They told you to never say “I” at a meeting. Use “We.” Always We.
Ignore them. They are wrong.
They told you that when you say I, I, I it sounds like it’s all about you. Said you would sound like a grandstanding, self-promoting, self-aggrandizing narcissist.
A bit of projection, perhaps?
They are wrong. Very wrong.
Let’s break down the traits of narcissism, for a moment. Current research conducted at New York University by Pascal Wallisch, Clinical Associate Professor in both NYU’s Department of Psychology and Center for Data Science (“Journal of Personality and Individual Differences,” March 2021), offers a compelling perspective.
Our work reveals that these narcissists are not grandiose, writes Wallisch, but rather insecure, and this is how they seem to cope with their insecurities. The results suggest that narcissism is better understood as a compensatory adaptation to overcome and cover-up low self-worth.
Wallisch’s team surveyed nearly 300 participants – approximately 60 percent female and 40 percent male – who had a median age of 20. It examined Narcissistic Personality Disorder (NPD), conceptualized as excessive self-love and consisting of two subtypes, known as grandiose and vulnerable narcissism.
Specifically, narcissistic behavior was shown to be made up of 4 components:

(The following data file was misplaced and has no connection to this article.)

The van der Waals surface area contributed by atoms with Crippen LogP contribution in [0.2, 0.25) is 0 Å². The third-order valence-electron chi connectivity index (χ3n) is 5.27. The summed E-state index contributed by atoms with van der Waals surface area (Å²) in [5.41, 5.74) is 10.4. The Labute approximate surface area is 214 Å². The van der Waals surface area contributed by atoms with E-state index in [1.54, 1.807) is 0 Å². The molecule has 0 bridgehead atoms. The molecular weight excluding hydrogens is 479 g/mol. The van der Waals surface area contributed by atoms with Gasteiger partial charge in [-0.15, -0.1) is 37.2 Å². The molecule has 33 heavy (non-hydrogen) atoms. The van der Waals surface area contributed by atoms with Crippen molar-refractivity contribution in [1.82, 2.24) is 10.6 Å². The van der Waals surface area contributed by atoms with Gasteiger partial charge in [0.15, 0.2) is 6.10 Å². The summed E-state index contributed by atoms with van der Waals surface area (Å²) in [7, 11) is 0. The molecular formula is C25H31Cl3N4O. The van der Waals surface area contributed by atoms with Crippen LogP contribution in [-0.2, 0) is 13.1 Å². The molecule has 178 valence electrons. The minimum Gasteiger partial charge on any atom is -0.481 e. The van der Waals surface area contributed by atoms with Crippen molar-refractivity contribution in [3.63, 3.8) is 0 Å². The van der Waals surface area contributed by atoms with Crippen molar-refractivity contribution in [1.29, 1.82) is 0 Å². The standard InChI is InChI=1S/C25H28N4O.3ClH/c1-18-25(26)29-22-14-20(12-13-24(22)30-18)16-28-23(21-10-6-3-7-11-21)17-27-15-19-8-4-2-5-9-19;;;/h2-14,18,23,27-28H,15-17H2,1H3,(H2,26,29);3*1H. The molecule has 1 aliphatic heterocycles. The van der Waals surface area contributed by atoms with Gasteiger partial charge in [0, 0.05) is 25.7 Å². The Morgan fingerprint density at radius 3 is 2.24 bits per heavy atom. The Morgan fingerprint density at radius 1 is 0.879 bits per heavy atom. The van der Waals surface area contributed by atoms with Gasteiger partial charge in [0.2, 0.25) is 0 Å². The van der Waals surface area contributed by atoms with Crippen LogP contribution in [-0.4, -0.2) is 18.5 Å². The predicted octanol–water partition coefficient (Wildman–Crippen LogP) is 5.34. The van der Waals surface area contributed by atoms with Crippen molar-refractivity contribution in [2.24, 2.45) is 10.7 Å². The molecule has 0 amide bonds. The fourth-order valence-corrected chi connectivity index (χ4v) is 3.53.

- Impression Management (“I am likely to show off if I get the chance”)
- The Need for Social Validation (“It matters that I am seen at important events”)
- Self-Elevation (“I have exquisite taste”)
- Social Dominance (“I like knowing more than other people”).
I loathe narcissism but I approve of vanity.“
When I consider these 4 components, I instantly think of folks in my professional world who seem to be animated by these drivers. The annoying self-promoters. And I can recognize these drivers in myself, as well.
The bulk of narcissists in the NYU study proved to be insecure, or best described by the vulnerable narcissism subtype. Their narcissism was a compensatory mechanism to mask their insecurity. A significantly smaller subset was animated by grandiose narcissism, or a manifestation of what psychologists call psychopathy.
Don’t compensate publicly for your insecurities. Be mindful of any tendencies toward grandiosity. But, please, in business conversations, have the courage to say “I.”
It does not make you a narcissist. Doesn’t imply you don’t value your team.
It DOES mean that in critical situations, you fully own your feelings, your messages, your proposals, your ideas.
You stand behind what you say. I fully own this. I do.
Let’s break this down some more, shall we.
Don’t Be …
Going to neutral is a great spiritual practice. Detaching from the drama of what’s going on around us. Understanding that it’s all a game of illusion and projection. Knowing that neutral is our original, primordial state.